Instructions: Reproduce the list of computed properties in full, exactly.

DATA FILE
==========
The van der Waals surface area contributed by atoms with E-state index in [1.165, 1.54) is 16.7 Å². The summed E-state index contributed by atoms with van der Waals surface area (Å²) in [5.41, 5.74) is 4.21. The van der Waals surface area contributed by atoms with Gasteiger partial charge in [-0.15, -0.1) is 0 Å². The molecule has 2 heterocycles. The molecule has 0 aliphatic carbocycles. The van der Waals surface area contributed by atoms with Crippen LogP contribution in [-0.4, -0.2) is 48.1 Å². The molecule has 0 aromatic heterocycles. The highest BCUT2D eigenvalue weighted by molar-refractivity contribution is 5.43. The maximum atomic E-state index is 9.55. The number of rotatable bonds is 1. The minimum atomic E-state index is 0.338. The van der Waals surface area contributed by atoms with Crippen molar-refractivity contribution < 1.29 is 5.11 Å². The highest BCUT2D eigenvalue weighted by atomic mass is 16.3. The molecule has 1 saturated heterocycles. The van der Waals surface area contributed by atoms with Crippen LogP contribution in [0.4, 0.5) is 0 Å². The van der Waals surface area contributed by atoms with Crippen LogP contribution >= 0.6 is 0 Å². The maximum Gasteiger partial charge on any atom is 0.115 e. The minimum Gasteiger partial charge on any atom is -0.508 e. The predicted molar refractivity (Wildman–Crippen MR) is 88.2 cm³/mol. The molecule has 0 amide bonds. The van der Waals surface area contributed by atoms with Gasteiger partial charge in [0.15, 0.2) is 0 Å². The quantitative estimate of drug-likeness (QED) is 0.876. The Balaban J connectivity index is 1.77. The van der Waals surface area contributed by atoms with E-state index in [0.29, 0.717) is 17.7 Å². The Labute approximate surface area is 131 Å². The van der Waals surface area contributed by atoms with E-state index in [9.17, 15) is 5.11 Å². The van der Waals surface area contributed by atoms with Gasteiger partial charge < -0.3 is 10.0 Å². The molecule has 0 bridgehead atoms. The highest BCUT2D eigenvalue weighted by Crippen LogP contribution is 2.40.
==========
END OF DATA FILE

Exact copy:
The van der Waals surface area contributed by atoms with E-state index in [1.165, 1.54) is 16.7 Å². The summed E-state index contributed by atoms with van der Waals surface area (Å²) in [5.41, 5.74) is 4.21. The van der Waals surface area contributed by atoms with Gasteiger partial charge in [-0.15, -0.1) is 0 Å². The molecule has 2 heterocycles. The molecule has 0 aliphatic carbocycles. The van der Waals surface area contributed by atoms with Crippen LogP contribution in [-0.4, -0.2) is 48.1 Å². The molecule has 0 aromatic heterocycles. The highest BCUT2D eigenvalue weighted by molar-refractivity contribution is 5.43. The maximum atomic E-state index is 9.55. The number of rotatable bonds is 1. The minimum atomic E-state index is 0.338. The van der Waals surface area contributed by atoms with Crippen molar-refractivity contribution < 1.29 is 5.11 Å². The highest BCUT2D eigenvalue weighted by atomic mass is 16.3. The molecule has 1 saturated heterocycles. The van der Waals surface area contributed by atoms with Crippen LogP contribution in [0.4, 0.5) is 0 Å². The van der Waals surface area contributed by atoms with Crippen LogP contribution >= 0.6 is 0 Å². The maximum Gasteiger partial charge on any atom is 0.115 e. The minimum Gasteiger partial charge on any atom is -0.508 e. The predicted molar refractivity (Wildman–Crippen MR) is 88.2 cm³/mol. The molecule has 0 amide bonds. The van der Waals surface area contributed by atoms with Gasteiger partial charge in [0.15, 0.2) is 0 Å². The quantitative estimate of drug-likeness (QED) is 0.876. The Balaban J connectivity index is 1.77. The van der Waals surface area contributed by atoms with E-state index in [0.29, 0.717) is 17.7 Å². The Labute approximate surface area is 131 Å². The van der Waals surface area contributed by atoms with E-state index in [9.17, 15) is 5.11 Å². The van der Waals surface area contributed by atoms with Gasteiger partial charge < -0.3 is 10.0 Å². The molecule has 0 bridgehead atoms. The highest BCUT2D eigenvalue weighted by Crippen LogP contribution is 2.40.